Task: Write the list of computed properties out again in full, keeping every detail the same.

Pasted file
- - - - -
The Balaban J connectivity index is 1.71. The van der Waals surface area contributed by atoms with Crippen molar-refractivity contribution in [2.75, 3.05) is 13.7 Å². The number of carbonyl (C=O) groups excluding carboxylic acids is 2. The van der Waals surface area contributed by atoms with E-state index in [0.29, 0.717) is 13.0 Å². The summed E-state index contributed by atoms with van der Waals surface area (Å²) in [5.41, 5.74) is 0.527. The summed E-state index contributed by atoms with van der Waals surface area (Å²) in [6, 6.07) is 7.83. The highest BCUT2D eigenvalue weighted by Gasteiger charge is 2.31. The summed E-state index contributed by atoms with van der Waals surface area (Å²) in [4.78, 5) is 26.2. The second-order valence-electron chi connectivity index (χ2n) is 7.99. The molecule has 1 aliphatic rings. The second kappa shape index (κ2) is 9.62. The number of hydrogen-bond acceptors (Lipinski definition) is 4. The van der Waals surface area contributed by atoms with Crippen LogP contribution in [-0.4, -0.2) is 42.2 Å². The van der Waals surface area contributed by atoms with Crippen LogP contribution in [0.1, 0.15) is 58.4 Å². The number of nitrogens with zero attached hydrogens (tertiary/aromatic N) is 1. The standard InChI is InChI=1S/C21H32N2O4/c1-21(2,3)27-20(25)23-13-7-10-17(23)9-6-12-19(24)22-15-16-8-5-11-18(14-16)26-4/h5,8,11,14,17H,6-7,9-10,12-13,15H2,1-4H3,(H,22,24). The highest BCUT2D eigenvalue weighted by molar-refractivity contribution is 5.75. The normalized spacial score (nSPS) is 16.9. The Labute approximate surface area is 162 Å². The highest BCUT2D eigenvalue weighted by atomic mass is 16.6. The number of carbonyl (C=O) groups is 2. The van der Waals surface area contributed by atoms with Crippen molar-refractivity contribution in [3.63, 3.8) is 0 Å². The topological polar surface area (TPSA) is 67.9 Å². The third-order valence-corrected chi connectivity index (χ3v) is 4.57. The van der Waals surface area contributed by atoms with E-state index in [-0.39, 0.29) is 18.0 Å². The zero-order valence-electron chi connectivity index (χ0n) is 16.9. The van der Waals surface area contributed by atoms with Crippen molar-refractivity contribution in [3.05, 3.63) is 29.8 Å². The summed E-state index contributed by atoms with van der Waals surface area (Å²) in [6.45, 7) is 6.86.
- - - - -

The Balaban J connectivity index is 1.71. The van der Waals surface area contributed by atoms with Crippen molar-refractivity contribution in [2.75, 3.05) is 13.7 Å². The number of carbonyl (C=O) groups excluding carboxylic acids is 2. The van der Waals surface area contributed by atoms with E-state index in [0.29, 0.717) is 13.0 Å². The summed E-state index contributed by atoms with van der Waals surface area (Å²) in [5.41, 5.74) is 0.527. The summed E-state index contributed by atoms with van der Waals surface area (Å²) in [6, 6.07) is 7.83. The highest BCUT2D eigenvalue weighted by Gasteiger charge is 2.31. The summed E-state index contributed by atoms with van der Waals surface area (Å²) in [4.78, 5) is 26.2. The second-order valence-electron chi connectivity index (χ2n) is 7.99. The molecule has 1 aliphatic rings. The second kappa shape index (κ2) is 9.62. The number of hydrogen-bond acceptors (Lipinski definition) is 4. The van der Waals surface area contributed by atoms with Crippen LogP contribution in [-0.4, -0.2) is 42.2 Å². The van der Waals surface area contributed by atoms with Crippen LogP contribution in [0.1, 0.15) is 58.4 Å². The number of nitrogens with zero attached hydrogens (tertiary/aromatic N) is 1. The standard InChI is InChI=1S/C21H32N2O4/c1-21(2,3)27-20(25)23-13-7-10-17(23)9-6-12-19(24)22-15-16-8-5-11-18(14-16)26-4/h5,8,11,14,17H,6-7,9-10,12-13,15H2,1-4H3,(H,22,24). The highest BCUT2D eigenvalue weighted by molar-refractivity contribution is 5.75. The normalized spacial score (nSPS) is 16.9. The Labute approximate surface area is 162 Å². The highest BCUT2D eigenvalue weighted by atomic mass is 16.6. The number of carbonyl (C=O) groups is 2. The van der Waals surface area contributed by atoms with Crippen molar-refractivity contribution in [3.63, 3.8) is 0 Å². The topological polar surface area (TPSA) is 67.9 Å². The third-order valence-corrected chi connectivity index (χ3v) is 4.57. The van der Waals surface area contributed by atoms with E-state index in [-0.39, 0.29) is 18.0 Å². The zero-order valence-electron chi connectivity index (χ0n) is 16.9. The van der Waals surface area contributed by atoms with Crippen molar-refractivity contribution in [3.05, 3.63) is 29.8 Å². The summed E-state index contributed by atoms with van der Waals surface area (Å²) in [6.45, 7) is 6.86.